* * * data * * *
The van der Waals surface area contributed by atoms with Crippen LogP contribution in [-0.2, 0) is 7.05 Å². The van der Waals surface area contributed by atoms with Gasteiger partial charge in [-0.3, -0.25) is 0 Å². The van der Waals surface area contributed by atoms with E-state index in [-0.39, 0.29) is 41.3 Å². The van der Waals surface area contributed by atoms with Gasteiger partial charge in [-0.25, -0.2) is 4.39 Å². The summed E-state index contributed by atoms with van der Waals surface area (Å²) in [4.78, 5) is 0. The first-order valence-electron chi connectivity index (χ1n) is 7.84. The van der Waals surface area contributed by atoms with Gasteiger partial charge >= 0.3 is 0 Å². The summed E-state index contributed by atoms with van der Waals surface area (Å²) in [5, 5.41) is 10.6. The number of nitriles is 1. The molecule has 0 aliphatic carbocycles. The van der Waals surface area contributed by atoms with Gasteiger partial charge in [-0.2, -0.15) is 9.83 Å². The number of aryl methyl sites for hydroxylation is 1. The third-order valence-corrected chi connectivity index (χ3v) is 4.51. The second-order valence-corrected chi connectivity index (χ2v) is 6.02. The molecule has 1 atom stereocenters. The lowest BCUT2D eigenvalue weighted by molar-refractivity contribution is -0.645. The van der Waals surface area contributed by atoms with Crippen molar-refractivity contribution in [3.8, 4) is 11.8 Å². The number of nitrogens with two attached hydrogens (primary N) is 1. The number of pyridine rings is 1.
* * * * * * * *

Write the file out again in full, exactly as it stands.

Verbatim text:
The van der Waals surface area contributed by atoms with Crippen LogP contribution in [-0.2, 0) is 7.05 Å². The van der Waals surface area contributed by atoms with Gasteiger partial charge in [-0.3, -0.25) is 0 Å². The van der Waals surface area contributed by atoms with E-state index in [-0.39, 0.29) is 41.3 Å². The van der Waals surface area contributed by atoms with Gasteiger partial charge in [-0.25, -0.2) is 4.39 Å². The summed E-state index contributed by atoms with van der Waals surface area (Å²) in [4.78, 5) is 0. The first-order valence-electron chi connectivity index (χ1n) is 7.84. The van der Waals surface area contributed by atoms with Gasteiger partial charge >= 0.3 is 0 Å². The summed E-state index contributed by atoms with van der Waals surface area (Å²) in [5, 5.41) is 10.6. The number of nitriles is 1. The molecule has 0 aliphatic carbocycles. The van der Waals surface area contributed by atoms with Gasteiger partial charge in [-0.2, -0.15) is 9.83 Å². The number of aryl methyl sites for hydroxylation is 1. The third-order valence-corrected chi connectivity index (χ3v) is 4.51. The second-order valence-corrected chi connectivity index (χ2v) is 6.02. The molecule has 1 atom stereocenters. The lowest BCUT2D eigenvalue weighted by molar-refractivity contribution is -0.645. The van der Waals surface area contributed by atoms with Crippen molar-refractivity contribution in [3.8, 4) is 11.8 Å². The number of nitrogens with two attached hydrogens (primary N) is 1. The number of pyridine rings is 1.